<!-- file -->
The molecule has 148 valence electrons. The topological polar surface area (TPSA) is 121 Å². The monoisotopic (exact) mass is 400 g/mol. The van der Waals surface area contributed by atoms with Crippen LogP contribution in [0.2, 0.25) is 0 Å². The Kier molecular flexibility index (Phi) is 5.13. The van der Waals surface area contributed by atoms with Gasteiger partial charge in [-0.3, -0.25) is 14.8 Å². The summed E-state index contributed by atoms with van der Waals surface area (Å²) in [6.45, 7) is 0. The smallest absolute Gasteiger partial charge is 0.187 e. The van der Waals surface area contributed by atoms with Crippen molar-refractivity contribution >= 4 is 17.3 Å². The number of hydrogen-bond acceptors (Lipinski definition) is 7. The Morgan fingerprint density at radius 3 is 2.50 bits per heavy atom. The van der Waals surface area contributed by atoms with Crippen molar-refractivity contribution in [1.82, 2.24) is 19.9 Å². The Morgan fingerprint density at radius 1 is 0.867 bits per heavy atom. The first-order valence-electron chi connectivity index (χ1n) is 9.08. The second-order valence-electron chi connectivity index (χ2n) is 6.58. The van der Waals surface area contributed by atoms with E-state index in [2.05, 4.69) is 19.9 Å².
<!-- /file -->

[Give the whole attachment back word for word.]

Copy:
The molecule has 148 valence electrons. The topological polar surface area (TPSA) is 121 Å². The monoisotopic (exact) mass is 400 g/mol. The van der Waals surface area contributed by atoms with Crippen LogP contribution in [0.2, 0.25) is 0 Å². The Kier molecular flexibility index (Phi) is 5.13. The van der Waals surface area contributed by atoms with Gasteiger partial charge in [-0.3, -0.25) is 14.8 Å². The summed E-state index contributed by atoms with van der Waals surface area (Å²) in [6.45, 7) is 0. The smallest absolute Gasteiger partial charge is 0.187 e. The van der Waals surface area contributed by atoms with Crippen molar-refractivity contribution >= 4 is 17.3 Å². The number of hydrogen-bond acceptors (Lipinski definition) is 7. The Morgan fingerprint density at radius 3 is 2.50 bits per heavy atom. The van der Waals surface area contributed by atoms with Crippen molar-refractivity contribution in [1.82, 2.24) is 19.9 Å². The Morgan fingerprint density at radius 1 is 0.867 bits per heavy atom. The first-order valence-electron chi connectivity index (χ1n) is 9.08. The second-order valence-electron chi connectivity index (χ2n) is 6.58. The van der Waals surface area contributed by atoms with E-state index in [2.05, 4.69) is 19.9 Å².